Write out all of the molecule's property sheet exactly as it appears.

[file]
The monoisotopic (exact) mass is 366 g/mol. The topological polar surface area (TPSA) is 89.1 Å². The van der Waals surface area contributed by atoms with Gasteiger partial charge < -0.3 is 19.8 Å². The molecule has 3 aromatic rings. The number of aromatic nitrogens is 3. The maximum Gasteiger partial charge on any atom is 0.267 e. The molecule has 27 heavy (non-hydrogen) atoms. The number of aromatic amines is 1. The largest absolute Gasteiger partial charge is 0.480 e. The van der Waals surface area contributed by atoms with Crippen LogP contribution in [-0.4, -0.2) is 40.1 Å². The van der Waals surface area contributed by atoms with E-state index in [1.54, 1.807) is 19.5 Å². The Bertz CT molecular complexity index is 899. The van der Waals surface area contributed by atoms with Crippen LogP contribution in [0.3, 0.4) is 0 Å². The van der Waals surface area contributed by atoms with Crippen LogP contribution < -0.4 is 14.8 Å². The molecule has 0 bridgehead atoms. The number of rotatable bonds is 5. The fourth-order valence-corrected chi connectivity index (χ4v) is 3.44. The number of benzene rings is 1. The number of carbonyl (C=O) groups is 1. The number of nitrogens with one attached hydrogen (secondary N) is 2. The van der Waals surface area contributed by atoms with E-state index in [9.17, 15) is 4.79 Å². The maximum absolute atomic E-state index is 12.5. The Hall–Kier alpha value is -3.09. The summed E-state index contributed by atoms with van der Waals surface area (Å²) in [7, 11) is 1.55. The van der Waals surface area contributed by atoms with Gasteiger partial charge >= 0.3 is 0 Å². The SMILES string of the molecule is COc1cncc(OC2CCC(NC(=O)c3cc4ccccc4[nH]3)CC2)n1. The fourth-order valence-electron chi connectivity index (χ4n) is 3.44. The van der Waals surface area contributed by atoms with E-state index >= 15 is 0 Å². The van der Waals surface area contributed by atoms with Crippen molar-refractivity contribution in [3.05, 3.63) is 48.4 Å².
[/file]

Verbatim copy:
The monoisotopic (exact) mass is 366 g/mol. The topological polar surface area (TPSA) is 89.1 Å². The van der Waals surface area contributed by atoms with Gasteiger partial charge < -0.3 is 19.8 Å². The molecule has 3 aromatic rings. The number of aromatic nitrogens is 3. The maximum Gasteiger partial charge on any atom is 0.267 e. The molecule has 27 heavy (non-hydrogen) atoms. The number of aromatic amines is 1. The largest absolute Gasteiger partial charge is 0.480 e. The van der Waals surface area contributed by atoms with Crippen LogP contribution in [-0.4, -0.2) is 40.1 Å². The van der Waals surface area contributed by atoms with E-state index in [1.54, 1.807) is 19.5 Å². The Bertz CT molecular complexity index is 899. The van der Waals surface area contributed by atoms with Crippen LogP contribution in [0.3, 0.4) is 0 Å². The van der Waals surface area contributed by atoms with Crippen LogP contribution < -0.4 is 14.8 Å². The molecule has 0 bridgehead atoms. The number of rotatable bonds is 5. The fourth-order valence-corrected chi connectivity index (χ4v) is 3.44. The number of benzene rings is 1. The number of carbonyl (C=O) groups is 1. The number of nitrogens with one attached hydrogen (secondary N) is 2. The van der Waals surface area contributed by atoms with E-state index in [9.17, 15) is 4.79 Å². The maximum absolute atomic E-state index is 12.5. The Hall–Kier alpha value is -3.09. The summed E-state index contributed by atoms with van der Waals surface area (Å²) in [7, 11) is 1.55. The van der Waals surface area contributed by atoms with Gasteiger partial charge >= 0.3 is 0 Å². The SMILES string of the molecule is COc1cncc(OC2CCC(NC(=O)c3cc4ccccc4[nH]3)CC2)n1. The fourth-order valence-electron chi connectivity index (χ4n) is 3.44. The van der Waals surface area contributed by atoms with E-state index >= 15 is 0 Å². The van der Waals surface area contributed by atoms with Crippen molar-refractivity contribution in [3.05, 3.63) is 48.4 Å².